Chromosomal Coiling

A chromosome is a strand of DNA that has been coiled as much as possible. DNA coils up by attaching to histone proteins, forming structures called nucleosomes. Chromatin is the lowest level of coiling produced by the association of DNA and histones. The nucleosomes continue coiling through the work of other proteins to form the highly coiled chromosomes visible during mitosis.

The DNA double helix wraps around a central core of eight histone molecules to form a single nucleosome. A second histone (H1 in the illustration) fastens the DNA to the nucleosome core. (Modified from Access Excellence)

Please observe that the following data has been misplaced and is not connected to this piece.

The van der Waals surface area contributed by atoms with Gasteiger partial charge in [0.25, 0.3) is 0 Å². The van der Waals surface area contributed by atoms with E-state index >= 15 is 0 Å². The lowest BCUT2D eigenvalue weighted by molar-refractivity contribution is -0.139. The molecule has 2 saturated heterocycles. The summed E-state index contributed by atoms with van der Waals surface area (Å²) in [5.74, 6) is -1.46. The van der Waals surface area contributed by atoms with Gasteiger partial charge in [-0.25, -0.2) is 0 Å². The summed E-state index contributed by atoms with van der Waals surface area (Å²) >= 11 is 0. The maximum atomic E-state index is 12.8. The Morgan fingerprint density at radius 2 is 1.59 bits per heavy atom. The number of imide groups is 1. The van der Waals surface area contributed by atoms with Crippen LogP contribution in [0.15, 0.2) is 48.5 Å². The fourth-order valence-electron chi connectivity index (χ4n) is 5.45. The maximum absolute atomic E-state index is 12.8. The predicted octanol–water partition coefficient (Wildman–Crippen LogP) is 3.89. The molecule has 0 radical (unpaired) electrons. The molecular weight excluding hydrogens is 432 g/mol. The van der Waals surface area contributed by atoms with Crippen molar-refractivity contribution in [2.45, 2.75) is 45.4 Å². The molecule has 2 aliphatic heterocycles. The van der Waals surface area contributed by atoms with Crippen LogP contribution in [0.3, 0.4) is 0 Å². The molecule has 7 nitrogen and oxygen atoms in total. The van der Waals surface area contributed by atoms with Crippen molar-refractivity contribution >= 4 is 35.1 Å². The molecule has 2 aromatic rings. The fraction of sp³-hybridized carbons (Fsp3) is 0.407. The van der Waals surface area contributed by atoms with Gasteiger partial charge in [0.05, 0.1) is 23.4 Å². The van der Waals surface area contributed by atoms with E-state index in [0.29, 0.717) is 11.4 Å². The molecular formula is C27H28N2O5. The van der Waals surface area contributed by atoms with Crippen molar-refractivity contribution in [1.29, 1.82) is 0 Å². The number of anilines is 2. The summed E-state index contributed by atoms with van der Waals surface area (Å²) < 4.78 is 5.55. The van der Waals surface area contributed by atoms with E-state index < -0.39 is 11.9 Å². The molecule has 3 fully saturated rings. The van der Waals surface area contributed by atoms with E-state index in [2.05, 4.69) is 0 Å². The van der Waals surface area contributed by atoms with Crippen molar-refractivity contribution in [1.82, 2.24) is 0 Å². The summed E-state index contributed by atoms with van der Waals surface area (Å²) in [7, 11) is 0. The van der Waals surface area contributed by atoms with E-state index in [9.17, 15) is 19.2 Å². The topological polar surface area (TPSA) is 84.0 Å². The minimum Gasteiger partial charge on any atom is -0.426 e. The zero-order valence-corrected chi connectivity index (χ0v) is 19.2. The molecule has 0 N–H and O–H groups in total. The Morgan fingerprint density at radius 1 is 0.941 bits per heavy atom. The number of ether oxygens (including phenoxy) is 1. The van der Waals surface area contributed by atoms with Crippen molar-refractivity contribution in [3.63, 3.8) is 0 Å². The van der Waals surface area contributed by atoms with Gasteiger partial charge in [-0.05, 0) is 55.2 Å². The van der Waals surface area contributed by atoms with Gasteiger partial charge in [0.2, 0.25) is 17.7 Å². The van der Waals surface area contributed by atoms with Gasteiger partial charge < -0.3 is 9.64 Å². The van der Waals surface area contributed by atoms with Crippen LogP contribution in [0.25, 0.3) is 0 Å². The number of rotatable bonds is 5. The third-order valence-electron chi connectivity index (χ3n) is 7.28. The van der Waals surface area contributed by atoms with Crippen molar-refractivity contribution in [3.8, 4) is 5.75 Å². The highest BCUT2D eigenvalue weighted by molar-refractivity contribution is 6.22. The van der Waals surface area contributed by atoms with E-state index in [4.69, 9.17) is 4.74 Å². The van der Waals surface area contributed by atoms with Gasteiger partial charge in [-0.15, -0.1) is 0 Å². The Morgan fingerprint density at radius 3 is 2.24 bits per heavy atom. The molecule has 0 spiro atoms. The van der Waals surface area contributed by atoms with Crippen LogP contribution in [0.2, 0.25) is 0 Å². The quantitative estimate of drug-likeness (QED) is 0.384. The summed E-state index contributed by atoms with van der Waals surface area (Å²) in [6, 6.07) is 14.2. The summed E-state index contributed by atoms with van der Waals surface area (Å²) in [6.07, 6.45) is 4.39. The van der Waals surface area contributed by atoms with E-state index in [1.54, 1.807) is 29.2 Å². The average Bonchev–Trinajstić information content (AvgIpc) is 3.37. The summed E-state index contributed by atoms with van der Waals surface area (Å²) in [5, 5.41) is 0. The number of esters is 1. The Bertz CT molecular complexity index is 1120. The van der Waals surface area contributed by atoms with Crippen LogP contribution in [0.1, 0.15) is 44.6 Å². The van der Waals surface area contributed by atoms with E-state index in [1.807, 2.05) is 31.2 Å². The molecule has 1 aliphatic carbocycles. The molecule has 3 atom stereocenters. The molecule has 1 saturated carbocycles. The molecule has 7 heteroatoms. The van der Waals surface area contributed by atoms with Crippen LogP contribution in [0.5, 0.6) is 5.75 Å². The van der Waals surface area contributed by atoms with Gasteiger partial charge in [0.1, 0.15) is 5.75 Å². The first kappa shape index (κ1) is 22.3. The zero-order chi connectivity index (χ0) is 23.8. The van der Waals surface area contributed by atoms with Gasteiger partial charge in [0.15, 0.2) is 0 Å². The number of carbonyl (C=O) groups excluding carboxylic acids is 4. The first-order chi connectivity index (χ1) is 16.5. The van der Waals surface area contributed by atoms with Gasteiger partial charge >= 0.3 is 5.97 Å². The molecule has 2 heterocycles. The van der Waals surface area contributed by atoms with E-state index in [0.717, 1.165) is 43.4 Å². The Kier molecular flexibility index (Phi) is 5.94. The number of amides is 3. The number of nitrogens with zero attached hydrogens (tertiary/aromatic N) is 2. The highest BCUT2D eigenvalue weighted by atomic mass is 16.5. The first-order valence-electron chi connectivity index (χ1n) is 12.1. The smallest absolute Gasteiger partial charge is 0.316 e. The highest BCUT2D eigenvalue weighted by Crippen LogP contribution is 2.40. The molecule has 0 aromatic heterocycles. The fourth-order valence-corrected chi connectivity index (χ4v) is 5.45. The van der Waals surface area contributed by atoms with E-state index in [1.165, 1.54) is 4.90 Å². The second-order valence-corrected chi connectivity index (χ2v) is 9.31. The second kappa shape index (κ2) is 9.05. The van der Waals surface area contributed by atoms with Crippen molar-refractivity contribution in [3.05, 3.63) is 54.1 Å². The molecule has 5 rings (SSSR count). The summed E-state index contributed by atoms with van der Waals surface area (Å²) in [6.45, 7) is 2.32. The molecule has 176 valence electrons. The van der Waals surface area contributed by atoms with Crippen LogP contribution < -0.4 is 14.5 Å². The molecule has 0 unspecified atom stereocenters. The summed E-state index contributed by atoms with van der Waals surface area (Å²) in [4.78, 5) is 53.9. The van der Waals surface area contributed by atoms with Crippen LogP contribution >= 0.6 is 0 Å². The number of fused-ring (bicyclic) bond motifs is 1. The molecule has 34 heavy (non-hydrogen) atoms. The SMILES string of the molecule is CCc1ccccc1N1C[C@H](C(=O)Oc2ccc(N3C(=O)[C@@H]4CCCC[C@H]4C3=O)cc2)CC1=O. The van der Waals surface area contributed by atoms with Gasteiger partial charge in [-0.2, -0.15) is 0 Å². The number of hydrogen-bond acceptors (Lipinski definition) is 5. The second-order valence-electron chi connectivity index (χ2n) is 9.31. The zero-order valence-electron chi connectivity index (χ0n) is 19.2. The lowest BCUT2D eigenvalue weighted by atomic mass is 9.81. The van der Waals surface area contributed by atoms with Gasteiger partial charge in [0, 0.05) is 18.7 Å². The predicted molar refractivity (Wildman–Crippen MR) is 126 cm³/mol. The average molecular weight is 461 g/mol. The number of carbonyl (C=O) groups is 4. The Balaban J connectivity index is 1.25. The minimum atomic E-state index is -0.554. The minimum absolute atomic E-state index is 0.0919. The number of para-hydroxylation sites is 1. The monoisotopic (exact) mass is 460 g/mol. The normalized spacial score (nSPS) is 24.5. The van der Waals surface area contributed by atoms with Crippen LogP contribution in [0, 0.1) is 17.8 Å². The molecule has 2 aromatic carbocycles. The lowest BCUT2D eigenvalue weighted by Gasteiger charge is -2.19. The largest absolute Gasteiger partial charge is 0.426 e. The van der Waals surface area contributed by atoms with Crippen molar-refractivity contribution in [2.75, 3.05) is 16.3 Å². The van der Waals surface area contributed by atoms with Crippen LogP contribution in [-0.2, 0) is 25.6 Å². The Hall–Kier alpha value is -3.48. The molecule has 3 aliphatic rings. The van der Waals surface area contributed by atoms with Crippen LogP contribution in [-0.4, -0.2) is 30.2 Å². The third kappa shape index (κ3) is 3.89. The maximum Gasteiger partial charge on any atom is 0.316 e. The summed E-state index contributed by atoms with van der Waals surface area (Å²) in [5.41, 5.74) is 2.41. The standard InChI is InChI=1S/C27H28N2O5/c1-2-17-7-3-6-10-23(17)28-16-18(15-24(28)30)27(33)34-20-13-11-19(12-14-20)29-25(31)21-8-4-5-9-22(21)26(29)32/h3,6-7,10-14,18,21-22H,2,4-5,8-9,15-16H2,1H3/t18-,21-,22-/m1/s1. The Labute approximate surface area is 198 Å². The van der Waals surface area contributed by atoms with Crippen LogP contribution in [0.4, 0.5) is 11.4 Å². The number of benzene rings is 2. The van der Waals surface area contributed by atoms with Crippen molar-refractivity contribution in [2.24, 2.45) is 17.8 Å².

How DNA is coiled and coiled again is shown in the series of drawings below. The DNA double helix is about 2 nm in width (and unspecified length). By the time the DNA double helix is fully condensed in the late prophase chromosome it has been thickened by a factor of nearly a 1000 times.

Modified from Curtis, Biology page 183


A Microscopists' View of Chromosome Organization
Nucleosomes - Molecular Genetics
Nucleosomes - general information
DNA repair within nucelosomes


Modified Dec. 6 2002